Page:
Furthermore, we agree with Judge Kanne's dissent in Grancare that the majority in that case "improperly elevates two policy concerns over the language found in the Act itself." Id. at 668. The court of appeals upheld the Board's finding that the LPN charge nurses were employees essentially by relying on the high ratio of LPNs to CNAs and the heightened importance that court gives to the exercise of disciplinary authority. Id. at 667. We, however, never have adopted a ratio of supervisors to employees as the proper test to determine supervisory status in these cases. The notion of a proper ratio is not contained in section 2 (11) and the Supreme Court has not endorsed it as an analytical method for determining supervisory status. Moreover contrary to the Seventh Circuit's practice, we do not view one of the 12 section 2 (11) duties to be more indicative of "true" supervisory status than the others. Congress did not rank them according to perceived importance, and we see no reason to do so either. Thus, as with Judge Kanne's dissent, to determine supervisory status, we "rely solely upon the statutory test and not secondary indicia, such as the ratio of supervisors to nonsupervisors." Id. at 673. To do otherwise would be to usurp Congress's authority to promulgate the law. This we decline to do.
Turning to the matter at hand, while it is clear that Attleboro must show only that its LPN charge nurses perform one of section 2 (11)'s 12 enumerated duties to support a finding of supervisory status, see Passavant, 149 F.3d at 247, we find that Attleboro's LPN charge nurses perform four such duties in that while exercising independent judgment they recommend discipline, adjust grievances, assign CNAs, and responsibly direct CNAs.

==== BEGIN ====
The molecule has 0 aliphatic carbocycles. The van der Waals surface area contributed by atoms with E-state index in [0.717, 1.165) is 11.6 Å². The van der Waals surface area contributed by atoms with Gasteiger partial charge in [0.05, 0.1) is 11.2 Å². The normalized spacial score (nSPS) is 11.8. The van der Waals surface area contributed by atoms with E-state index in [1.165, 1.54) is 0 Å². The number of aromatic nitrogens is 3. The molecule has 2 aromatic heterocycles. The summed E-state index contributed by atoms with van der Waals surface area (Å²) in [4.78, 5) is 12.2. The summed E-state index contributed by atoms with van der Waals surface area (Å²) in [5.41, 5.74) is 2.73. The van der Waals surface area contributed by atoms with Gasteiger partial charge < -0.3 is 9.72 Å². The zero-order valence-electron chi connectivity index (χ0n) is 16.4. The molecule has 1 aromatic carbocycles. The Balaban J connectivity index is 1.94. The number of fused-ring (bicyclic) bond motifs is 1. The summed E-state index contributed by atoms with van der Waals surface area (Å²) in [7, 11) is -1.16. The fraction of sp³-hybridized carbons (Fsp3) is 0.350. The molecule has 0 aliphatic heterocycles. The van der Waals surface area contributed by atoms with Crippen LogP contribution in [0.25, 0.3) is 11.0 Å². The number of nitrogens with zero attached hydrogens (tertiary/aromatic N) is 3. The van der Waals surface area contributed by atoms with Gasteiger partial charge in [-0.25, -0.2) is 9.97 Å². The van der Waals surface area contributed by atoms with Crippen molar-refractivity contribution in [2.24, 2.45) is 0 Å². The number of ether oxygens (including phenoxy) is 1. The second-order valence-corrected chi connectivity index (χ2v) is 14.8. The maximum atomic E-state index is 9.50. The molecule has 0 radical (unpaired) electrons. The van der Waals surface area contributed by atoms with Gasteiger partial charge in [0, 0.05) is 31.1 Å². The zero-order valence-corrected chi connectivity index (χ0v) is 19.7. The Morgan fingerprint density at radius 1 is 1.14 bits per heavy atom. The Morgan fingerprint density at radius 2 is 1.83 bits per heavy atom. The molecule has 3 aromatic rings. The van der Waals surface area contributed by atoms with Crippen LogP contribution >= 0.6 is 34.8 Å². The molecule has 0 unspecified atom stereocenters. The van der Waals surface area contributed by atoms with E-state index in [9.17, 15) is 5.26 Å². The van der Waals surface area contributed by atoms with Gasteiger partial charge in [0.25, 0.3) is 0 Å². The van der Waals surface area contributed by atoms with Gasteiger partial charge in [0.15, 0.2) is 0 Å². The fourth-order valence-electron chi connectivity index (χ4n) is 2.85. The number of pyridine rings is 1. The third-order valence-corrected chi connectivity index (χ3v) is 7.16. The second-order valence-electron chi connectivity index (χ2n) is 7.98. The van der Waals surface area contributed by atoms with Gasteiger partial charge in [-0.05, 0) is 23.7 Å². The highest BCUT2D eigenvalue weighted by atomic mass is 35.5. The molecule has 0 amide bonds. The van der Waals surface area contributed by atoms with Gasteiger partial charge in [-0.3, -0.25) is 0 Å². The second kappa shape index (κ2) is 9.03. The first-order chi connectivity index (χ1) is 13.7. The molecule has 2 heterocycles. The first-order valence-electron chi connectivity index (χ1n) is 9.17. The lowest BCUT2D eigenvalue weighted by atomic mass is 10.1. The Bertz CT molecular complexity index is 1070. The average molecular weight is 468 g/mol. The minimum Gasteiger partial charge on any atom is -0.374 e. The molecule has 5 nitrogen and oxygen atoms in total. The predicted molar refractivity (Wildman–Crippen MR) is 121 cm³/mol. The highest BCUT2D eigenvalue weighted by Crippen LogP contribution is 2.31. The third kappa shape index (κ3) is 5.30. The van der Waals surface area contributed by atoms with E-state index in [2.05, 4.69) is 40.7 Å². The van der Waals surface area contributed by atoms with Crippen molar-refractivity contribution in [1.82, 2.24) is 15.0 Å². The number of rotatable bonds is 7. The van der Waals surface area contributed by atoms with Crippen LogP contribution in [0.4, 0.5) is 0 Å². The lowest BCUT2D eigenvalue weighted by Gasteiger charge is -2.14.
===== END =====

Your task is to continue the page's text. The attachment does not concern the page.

We hold that the Regional Director's finding that Attleboro's LPN charge nurses did not in fact exercise the authority to suspend CNAs for flagrant violations is supported by substantial evidence in the record as a whole, and thus concentrate on her conclusion concerning the LPN charge nurses' use of independent judgment in recommending discipline. However, we note that the Regional Director's legal conclusion that the power to suspend for flagrant violations does not entail the use of independent judgment is contrary to our holding in Passavant, 149 F.3d at 248-49.